Interface fishes in ocean for novel recovery drive

Discarded fishing nets are to be recovered and turned into carpet tiles through a pioneering community-based supply chain initiative.

Global carpet tile manufacturer Interface has teamed up with conservation charity the Zoological Society of London (ZSL) to tackle the growing problem of discarded fishing nets in some of the world's poorest coastal communities.

The announcement, which coincides with World Ocean Day, sees the unveiling of a pilot launch - the Net-Works partnership - that will trial the scheme on Danajon Bank in the Philippines.

The scheme will not only address a major environmental issue, but aims to deliver social and commercial benefits through improving the livelihood of local fishers, while providing Interface with a novel source of recycled materials for its carpet tiles.

Fishing nets are made from different types of nylon, often the same nylon used to make carpet yarn, which is why Interface is keen to capture more of this material.

The nets are frequently discarded due to wear and tear and then replaced. In developing countries, artisanal fishers leave their nets on beaches or in the sea, marine pollution often results.

In Danajon Bank the problem is particularly acute, but the fishers are often living in extreme hardship and locked into declining fisheries with few opportunities to break the cycle of poverty and environmental degradation.

Interface's chief innovation officer Nigel Stansfield said the initiative formed part of the company's Mission Zero goal to eliminate its negative impact on the Earth by 2020.

"Phasing out our reliance on virgin raw materials is a big part of this," he explained. "Our objective is to convert waste from the environment - in this case, discarded fishing nets - into raw materials for our own manufacturing.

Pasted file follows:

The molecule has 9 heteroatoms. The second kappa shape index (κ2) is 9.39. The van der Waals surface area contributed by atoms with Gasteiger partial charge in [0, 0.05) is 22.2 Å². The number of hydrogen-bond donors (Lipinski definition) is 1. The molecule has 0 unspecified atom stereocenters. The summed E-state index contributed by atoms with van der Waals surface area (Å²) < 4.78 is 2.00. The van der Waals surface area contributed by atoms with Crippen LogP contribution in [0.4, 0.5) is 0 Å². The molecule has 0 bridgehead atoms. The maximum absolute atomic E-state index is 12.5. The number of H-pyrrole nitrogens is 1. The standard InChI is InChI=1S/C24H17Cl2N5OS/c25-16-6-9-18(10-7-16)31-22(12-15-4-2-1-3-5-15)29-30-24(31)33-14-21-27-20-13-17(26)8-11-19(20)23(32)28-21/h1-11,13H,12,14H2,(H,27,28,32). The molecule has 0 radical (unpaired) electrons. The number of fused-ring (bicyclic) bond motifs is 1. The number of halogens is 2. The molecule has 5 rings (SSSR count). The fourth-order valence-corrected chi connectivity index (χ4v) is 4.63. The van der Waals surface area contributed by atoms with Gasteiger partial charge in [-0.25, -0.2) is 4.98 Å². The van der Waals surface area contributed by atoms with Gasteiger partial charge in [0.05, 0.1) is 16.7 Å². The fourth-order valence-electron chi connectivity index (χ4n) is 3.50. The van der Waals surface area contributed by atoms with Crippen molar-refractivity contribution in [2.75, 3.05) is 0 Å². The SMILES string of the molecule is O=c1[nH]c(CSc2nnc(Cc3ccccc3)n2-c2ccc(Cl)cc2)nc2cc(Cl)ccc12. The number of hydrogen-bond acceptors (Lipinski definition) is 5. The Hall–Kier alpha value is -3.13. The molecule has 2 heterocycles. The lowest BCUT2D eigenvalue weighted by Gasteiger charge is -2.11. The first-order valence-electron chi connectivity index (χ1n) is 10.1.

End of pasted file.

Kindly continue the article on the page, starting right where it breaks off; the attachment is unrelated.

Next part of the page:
" This is a great example of organisations from different sectors coming together and pushing the boundaries - collaborating on a project with the potential to be good for the environment, for society and for the bottom line."

The pilot will see Net-Works collaborate with local experts, fishing communities and conservation group Project Seahorse Foundation for Marine Conservation. Organised community groups will collect, process and transport the nets in return for payment that will be used to fund livelihood development schemes.

Interface's sustainability director Ramon Arratia is one of edie's featured guest bloggers. You can read his latest thoughts here on how manufacturers need to push themselves and go beyond zero waste.

Maxine Perella


| manufacturing | supply chain | transport | zero waste


Waste & resource management
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